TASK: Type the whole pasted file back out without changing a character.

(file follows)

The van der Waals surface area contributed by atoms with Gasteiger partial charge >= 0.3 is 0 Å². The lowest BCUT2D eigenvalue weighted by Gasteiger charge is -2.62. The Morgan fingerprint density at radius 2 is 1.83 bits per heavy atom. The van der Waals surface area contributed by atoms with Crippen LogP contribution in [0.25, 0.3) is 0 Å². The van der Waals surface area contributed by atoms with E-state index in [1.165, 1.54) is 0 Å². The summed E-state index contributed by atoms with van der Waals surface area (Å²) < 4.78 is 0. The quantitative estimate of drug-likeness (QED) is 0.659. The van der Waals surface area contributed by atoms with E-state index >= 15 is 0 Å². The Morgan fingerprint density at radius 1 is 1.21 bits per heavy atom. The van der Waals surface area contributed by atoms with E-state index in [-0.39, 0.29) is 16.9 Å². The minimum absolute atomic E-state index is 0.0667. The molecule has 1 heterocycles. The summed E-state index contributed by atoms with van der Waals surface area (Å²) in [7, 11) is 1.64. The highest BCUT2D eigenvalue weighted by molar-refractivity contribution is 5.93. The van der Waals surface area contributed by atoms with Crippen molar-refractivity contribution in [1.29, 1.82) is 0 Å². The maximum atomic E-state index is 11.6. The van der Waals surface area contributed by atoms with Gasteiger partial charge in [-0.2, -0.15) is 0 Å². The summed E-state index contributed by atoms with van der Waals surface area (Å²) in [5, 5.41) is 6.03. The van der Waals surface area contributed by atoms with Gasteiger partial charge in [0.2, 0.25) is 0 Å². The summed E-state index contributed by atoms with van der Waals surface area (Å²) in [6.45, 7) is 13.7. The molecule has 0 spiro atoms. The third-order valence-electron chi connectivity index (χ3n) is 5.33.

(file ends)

The van der Waals surface area contributed by atoms with Gasteiger partial charge >= 0.3 is 0 Å². The lowest BCUT2D eigenvalue weighted by Gasteiger charge is -2.62. The Morgan fingerprint density at radius 2 is 1.83 bits per heavy atom. The van der Waals surface area contributed by atoms with Crippen LogP contribution in [0.25, 0.3) is 0 Å². The van der Waals surface area contributed by atoms with E-state index in [1.165, 1.54) is 0 Å². The summed E-state index contributed by atoms with van der Waals surface area (Å²) < 4.78 is 0. The quantitative estimate of drug-likeness (QED) is 0.659. The van der Waals surface area contributed by atoms with E-state index >= 15 is 0 Å². The Morgan fingerprint density at radius 1 is 1.21 bits per heavy atom. The van der Waals surface area contributed by atoms with E-state index in [-0.39, 0.29) is 16.9 Å². The minimum absolute atomic E-state index is 0.0667. The molecule has 1 heterocycles. The summed E-state index contributed by atoms with van der Waals surface area (Å²) in [7, 11) is 1.64. The highest BCUT2D eigenvalue weighted by molar-refractivity contribution is 5.93. The van der Waals surface area contributed by atoms with Crippen molar-refractivity contribution in [1.29, 1.82) is 0 Å². The maximum atomic E-state index is 11.6. The van der Waals surface area contributed by atoms with Gasteiger partial charge in [-0.2, -0.15) is 0 Å². The summed E-state index contributed by atoms with van der Waals surface area (Å²) in [5, 5.41) is 6.03. The van der Waals surface area contributed by atoms with Gasteiger partial charge in [0.2, 0.25) is 0 Å². The summed E-state index contributed by atoms with van der Waals surface area (Å²) in [6.45, 7) is 13.7. The molecule has 0 spiro atoms. The third-order valence-electron chi connectivity index (χ3n) is 5.33.